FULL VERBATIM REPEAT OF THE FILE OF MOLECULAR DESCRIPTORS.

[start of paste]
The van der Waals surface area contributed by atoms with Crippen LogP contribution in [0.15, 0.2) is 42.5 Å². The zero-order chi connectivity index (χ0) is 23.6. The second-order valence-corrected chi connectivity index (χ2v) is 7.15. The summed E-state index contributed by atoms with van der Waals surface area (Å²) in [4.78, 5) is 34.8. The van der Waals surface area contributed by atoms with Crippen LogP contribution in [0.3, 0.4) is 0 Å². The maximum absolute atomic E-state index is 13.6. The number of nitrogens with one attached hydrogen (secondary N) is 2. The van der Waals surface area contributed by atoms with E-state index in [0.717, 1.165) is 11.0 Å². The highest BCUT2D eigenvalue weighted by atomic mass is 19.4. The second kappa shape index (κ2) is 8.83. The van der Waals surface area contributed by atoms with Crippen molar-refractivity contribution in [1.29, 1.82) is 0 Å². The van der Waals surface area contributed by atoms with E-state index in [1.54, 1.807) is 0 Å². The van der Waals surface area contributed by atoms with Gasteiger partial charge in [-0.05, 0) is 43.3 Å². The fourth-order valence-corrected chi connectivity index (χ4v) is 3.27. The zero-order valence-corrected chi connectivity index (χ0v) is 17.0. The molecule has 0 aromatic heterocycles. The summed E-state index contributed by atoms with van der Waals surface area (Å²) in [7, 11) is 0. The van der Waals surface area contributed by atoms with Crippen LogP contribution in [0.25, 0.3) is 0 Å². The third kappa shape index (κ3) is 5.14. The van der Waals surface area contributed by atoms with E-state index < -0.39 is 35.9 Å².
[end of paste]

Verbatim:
The van der Waals surface area contributed by atoms with Crippen LogP contribution in [0.15, 0.2) is 42.5 Å². The zero-order chi connectivity index (χ0) is 23.6. The second-order valence-corrected chi connectivity index (χ2v) is 7.15. The summed E-state index contributed by atoms with van der Waals surface area (Å²) in [4.78, 5) is 34.8. The van der Waals surface area contributed by atoms with Crippen LogP contribution in [0.3, 0.4) is 0 Å². The maximum absolute atomic E-state index is 13.6. The number of nitrogens with one attached hydrogen (secondary N) is 2. The van der Waals surface area contributed by atoms with E-state index in [0.717, 1.165) is 11.0 Å². The highest BCUT2D eigenvalue weighted by atomic mass is 19.4. The second kappa shape index (κ2) is 8.83. The van der Waals surface area contributed by atoms with Crippen molar-refractivity contribution in [1.29, 1.82) is 0 Å². The van der Waals surface area contributed by atoms with E-state index in [1.54, 1.807) is 0 Å². The van der Waals surface area contributed by atoms with Gasteiger partial charge in [-0.05, 0) is 43.3 Å². The fourth-order valence-corrected chi connectivity index (χ4v) is 3.27. The zero-order valence-corrected chi connectivity index (χ0v) is 17.0. The molecule has 0 aromatic heterocycles. The summed E-state index contributed by atoms with van der Waals surface area (Å²) in [7, 11) is 0. The van der Waals surface area contributed by atoms with Crippen LogP contribution in [0.25, 0.3) is 0 Å². The third kappa shape index (κ3) is 5.14. The van der Waals surface area contributed by atoms with E-state index < -0.39 is 35.9 Å².